As you will see, the use of covert ('indicative') mandatives seems to have increased significantly during this period in spoken English. In the modern ICE-BG corpus, discounting the non-distinct entries (which could be analysed as either covert or mandative), less than 6% of mandative clauses were subjunctive ones, whereas 35% of them were covert and 21% were should-mandatives. The remaining examples used other modals such as will or must and so forth. Bear in mind that these are from corpora of spoken English.
I believe that other studies of the mandative in English also support the assertion that the covert mandative is preferred over the subjunctive in British English. However, this observation should be taken with a pinch of salt. The mandative verb/adjective/noun involved may affect a preference for one over the other. Subjunctive mandatives appear to be quite frequent in British English after the verb demand, but very rare indeed after the adjective essential for example. It should also be noted that this may well be affected by the type of genre involved. Mandatives with demand are particularly common in newspapers and legal documents but rarer in informal writing and speech, whereas essential is very common in many different types of spoken and written texts.
Grammar Note from Huddleston & Pullum
Here is the relevant excerpt from the reference grammar The Cambridge Grammar of the English Language by Huddleston & Pullum (2002, pp. 995-996):
"I demand that he leave."
is correct English. The verb "to leave" is in the subjunctive mood. To my ear it sounds better than
"I demand that he leaves."
although people understand either one and many would not notice the difference. The second one sounds like a plausible choice because we say "he leaves" all the time when using the indicative mood. It is used so often in place of the subjunctive that it's not surprising you're confused about them, but it's not the best choice in this situation.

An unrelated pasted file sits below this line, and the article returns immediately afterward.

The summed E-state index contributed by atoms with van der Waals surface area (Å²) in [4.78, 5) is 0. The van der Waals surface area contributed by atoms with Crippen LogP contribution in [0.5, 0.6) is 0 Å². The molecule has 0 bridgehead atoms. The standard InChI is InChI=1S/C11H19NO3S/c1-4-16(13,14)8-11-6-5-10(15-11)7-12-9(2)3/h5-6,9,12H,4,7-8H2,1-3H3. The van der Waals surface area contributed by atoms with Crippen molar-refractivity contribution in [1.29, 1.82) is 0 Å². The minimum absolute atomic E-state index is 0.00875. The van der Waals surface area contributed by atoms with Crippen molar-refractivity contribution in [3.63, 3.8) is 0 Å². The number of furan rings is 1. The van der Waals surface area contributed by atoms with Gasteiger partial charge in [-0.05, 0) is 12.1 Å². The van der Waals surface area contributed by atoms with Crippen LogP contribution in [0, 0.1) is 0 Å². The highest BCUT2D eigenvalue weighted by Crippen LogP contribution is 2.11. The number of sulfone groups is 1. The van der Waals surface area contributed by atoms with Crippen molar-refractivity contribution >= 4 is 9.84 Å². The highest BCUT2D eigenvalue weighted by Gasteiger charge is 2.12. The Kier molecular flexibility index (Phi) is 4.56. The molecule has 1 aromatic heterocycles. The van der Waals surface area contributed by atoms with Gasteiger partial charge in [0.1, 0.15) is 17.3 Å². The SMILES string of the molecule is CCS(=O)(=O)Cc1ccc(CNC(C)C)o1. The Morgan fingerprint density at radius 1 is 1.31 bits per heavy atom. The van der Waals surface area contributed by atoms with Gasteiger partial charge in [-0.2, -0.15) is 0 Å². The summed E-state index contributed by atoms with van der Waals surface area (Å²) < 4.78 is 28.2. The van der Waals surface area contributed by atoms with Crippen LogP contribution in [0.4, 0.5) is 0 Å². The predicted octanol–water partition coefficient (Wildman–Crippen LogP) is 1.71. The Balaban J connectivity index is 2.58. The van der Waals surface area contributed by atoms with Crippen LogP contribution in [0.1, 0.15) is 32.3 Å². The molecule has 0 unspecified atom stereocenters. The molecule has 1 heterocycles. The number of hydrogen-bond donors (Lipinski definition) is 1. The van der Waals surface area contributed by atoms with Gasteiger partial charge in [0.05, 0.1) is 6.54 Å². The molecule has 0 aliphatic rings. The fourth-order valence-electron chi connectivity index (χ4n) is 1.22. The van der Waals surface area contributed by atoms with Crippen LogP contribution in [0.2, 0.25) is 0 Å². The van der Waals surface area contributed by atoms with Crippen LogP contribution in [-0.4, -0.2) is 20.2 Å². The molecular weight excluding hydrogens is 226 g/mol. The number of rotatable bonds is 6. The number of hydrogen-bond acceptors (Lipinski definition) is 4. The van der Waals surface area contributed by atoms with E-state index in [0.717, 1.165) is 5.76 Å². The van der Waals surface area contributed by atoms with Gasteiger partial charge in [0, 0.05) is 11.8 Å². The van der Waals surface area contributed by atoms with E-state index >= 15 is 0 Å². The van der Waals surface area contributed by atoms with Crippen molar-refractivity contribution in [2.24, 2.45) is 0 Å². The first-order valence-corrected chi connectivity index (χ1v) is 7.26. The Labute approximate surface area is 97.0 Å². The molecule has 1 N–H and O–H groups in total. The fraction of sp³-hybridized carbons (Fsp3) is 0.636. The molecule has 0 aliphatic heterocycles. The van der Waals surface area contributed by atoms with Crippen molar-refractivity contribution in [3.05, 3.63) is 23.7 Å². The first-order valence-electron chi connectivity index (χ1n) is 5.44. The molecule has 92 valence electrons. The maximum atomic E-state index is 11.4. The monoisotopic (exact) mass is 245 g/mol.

The confusion is compounded by the fact that the third person singular is the only case where the subjunctive is different from the indicative. In the other cases we use the subjunctive and indicative forms interchangeably, so this is an exception to the rule.
For example, in the third person plural we would say,
"They go to the store."
in the indicative, and
"I demand that they go to the store"
in the subjunctive. There's no difference between the two verb forms here.
I strongly demand that John leaves.
I strongly demand that John leave.
The the ghosts of the germanic roots of Old English still stir in English and run through our English brain veins. Thus for some, 'he leaves' is not a candidate for an unreal state. Were he gone, this demand would not be uttered.
That said, how many times does the so called Present Tense refer to an event happening now?
Today is Wednesday. "John leaves on Friday." Obviously, Friday is not 'now' and John has not (yet) left.
The future has not happened. The future is conjecture. Conjecture is conjunctive. Conjunctive is subjudice. Subjudice is subjunctive. In the above sentence, John has not (yet) left.
English, nor any other language, is static. Purists full of Old English blood will tell you, “Only 'he leave' be correct." or, maybe they might say “Only 'he leave' is correct." and the cycle starts again. "Be 'be' or be 'is' correct?"
Therefore, I choose to interpret the meaning despite the words: 'John (vocative), PFO!'